Your Sweet Spot

I was reading in Max Lucado’s Cure for the Common Life, and read of something that Max was counseled to do one day when he was discouraged and feeling “hollow, robotic, and mechanical.” I thought that was a pretty apt description of what life can feel like when we are recovering from a devastating loss.

His friend suggested that he “describe some occasions when you did something you love to do and did it well.”

Max was counseled to take a step back from his busy schedule, find a quiet place, and review his life, listing events when he had belt both satisfaction and success.

As Max did so, he saw a pattern emerging.  And when his friend later asked him, “What one word describes your sweet spot?”, Max was able to answer immediately: “Message.” He had felt his greatest satisfaction and success when studying, giving speeches, writing, and preparing lessons.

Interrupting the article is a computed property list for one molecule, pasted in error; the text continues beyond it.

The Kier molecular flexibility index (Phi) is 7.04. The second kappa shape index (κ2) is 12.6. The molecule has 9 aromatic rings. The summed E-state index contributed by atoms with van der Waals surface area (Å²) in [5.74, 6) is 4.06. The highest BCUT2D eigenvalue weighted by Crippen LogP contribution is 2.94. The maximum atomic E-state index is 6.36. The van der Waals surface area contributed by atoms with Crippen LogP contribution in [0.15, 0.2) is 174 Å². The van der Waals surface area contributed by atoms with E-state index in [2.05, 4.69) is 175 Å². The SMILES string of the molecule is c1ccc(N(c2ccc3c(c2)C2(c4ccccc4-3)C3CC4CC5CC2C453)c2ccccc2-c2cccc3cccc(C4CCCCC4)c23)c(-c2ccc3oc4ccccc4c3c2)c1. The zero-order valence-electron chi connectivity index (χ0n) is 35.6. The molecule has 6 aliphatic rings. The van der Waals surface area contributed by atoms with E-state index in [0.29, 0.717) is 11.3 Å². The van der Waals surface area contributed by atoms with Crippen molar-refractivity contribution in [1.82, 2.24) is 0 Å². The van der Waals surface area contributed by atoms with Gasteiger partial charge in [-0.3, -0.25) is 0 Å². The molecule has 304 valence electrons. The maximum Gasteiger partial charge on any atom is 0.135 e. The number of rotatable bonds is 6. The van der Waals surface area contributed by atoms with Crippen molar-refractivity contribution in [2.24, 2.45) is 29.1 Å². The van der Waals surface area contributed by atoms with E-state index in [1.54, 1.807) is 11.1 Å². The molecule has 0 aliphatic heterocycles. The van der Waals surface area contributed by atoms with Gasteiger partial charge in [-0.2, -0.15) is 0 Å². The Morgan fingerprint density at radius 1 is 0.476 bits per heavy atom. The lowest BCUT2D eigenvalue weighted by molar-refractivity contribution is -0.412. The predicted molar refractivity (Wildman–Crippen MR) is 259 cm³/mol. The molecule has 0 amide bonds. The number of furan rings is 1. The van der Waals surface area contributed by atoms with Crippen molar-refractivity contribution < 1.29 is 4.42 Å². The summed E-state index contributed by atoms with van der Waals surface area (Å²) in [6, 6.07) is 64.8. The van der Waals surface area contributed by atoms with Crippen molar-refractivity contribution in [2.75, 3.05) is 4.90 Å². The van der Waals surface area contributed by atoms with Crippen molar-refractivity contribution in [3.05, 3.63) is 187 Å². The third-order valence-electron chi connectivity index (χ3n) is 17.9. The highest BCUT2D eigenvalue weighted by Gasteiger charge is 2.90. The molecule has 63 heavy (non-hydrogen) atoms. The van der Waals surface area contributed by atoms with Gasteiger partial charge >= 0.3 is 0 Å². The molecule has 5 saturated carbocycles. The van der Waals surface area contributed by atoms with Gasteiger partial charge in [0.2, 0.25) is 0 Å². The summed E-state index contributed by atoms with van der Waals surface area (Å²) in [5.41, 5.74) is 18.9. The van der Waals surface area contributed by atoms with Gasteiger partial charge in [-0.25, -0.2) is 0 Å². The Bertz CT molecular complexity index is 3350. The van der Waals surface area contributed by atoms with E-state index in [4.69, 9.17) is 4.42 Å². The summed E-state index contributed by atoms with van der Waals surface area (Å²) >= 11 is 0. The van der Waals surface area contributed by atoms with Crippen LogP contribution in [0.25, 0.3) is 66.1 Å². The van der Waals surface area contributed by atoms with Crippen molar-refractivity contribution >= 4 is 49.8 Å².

Not all of us have that gift. But all of us have some gift. It could be anything – cooking, designing things, creating beauty, speaking, writing, interacting with people, working with numbers, teaching children, baking, or any of a thousand other things. You do have a gift  – and likely more than one. And if we are allowing our lives to be filled up with those things that we do poorly and dislike, and never take time to develop and enjoy our gift, life can become hollow, robotic, and mechanical.

Take a moment today and make your list. When have you felt both satisfaction and success? What do you enjoy doing?

It might be that finding your own sweet spot can be a turning point in your healing. And that would be sweet indeed.

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